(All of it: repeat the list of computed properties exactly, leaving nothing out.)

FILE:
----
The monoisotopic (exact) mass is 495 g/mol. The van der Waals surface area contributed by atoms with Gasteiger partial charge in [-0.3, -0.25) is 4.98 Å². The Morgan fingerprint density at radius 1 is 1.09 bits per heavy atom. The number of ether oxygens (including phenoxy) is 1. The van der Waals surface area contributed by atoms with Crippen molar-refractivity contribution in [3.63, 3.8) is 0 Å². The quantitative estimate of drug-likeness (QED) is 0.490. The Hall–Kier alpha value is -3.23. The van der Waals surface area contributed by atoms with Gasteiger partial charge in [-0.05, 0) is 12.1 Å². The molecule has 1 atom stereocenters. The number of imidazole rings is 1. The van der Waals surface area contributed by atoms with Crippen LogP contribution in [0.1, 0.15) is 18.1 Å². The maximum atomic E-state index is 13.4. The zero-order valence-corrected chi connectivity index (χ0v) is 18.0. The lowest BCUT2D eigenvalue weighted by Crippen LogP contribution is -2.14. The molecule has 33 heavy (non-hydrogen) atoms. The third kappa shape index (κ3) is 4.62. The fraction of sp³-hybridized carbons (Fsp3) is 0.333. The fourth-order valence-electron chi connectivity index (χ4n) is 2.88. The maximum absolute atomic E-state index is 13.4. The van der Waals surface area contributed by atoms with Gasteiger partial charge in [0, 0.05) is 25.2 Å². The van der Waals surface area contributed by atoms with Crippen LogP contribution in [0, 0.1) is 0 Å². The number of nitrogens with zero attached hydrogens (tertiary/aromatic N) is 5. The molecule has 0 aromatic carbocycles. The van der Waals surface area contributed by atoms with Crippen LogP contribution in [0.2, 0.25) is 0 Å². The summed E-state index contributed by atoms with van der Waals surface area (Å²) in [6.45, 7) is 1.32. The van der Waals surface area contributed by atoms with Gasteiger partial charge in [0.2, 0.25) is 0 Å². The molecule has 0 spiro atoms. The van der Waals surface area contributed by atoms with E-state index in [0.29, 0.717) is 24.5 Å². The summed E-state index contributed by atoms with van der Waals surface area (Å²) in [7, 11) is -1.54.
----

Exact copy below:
The monoisotopic (exact) mass is 495 g/mol. The van der Waals surface area contributed by atoms with Gasteiger partial charge in [-0.3, -0.25) is 4.98 Å². The Morgan fingerprint density at radius 1 is 1.09 bits per heavy atom. The number of ether oxygens (including phenoxy) is 1. The van der Waals surface area contributed by atoms with Crippen molar-refractivity contribution in [3.63, 3.8) is 0 Å². The quantitative estimate of drug-likeness (QED) is 0.490. The Hall–Kier alpha value is -3.23. The van der Waals surface area contributed by atoms with Gasteiger partial charge in [-0.05, 0) is 12.1 Å². The molecule has 1 atom stereocenters. The number of imidazole rings is 1. The van der Waals surface area contributed by atoms with Crippen LogP contribution in [0.1, 0.15) is 18.1 Å². The maximum atomic E-state index is 13.4. The zero-order valence-corrected chi connectivity index (χ0v) is 18.0. The lowest BCUT2D eigenvalue weighted by Crippen LogP contribution is -2.14. The molecule has 33 heavy (non-hydrogen) atoms. The third kappa shape index (κ3) is 4.62. The fraction of sp³-hybridized carbons (Fsp3) is 0.333. The fourth-order valence-electron chi connectivity index (χ4n) is 2.88. The maximum absolute atomic E-state index is 13.4. The van der Waals surface area contributed by atoms with Gasteiger partial charge in [0, 0.05) is 25.2 Å². The van der Waals surface area contributed by atoms with Crippen LogP contribution in [0, 0.1) is 0 Å². The number of nitrogens with zero attached hydrogens (tertiary/aromatic N) is 5. The molecule has 0 aromatic carbocycles. The van der Waals surface area contributed by atoms with Crippen LogP contribution in [0.2, 0.25) is 0 Å². The summed E-state index contributed by atoms with van der Waals surface area (Å²) in [6.45, 7) is 1.32. The van der Waals surface area contributed by atoms with Gasteiger partial charge in [0.2, 0.25) is 0 Å². The molecule has 0 spiro atoms. The van der Waals surface area contributed by atoms with E-state index in [0.29, 0.717) is 24.5 Å². The summed E-state index contributed by atoms with van der Waals surface area (Å²) in [7, 11) is -1.54.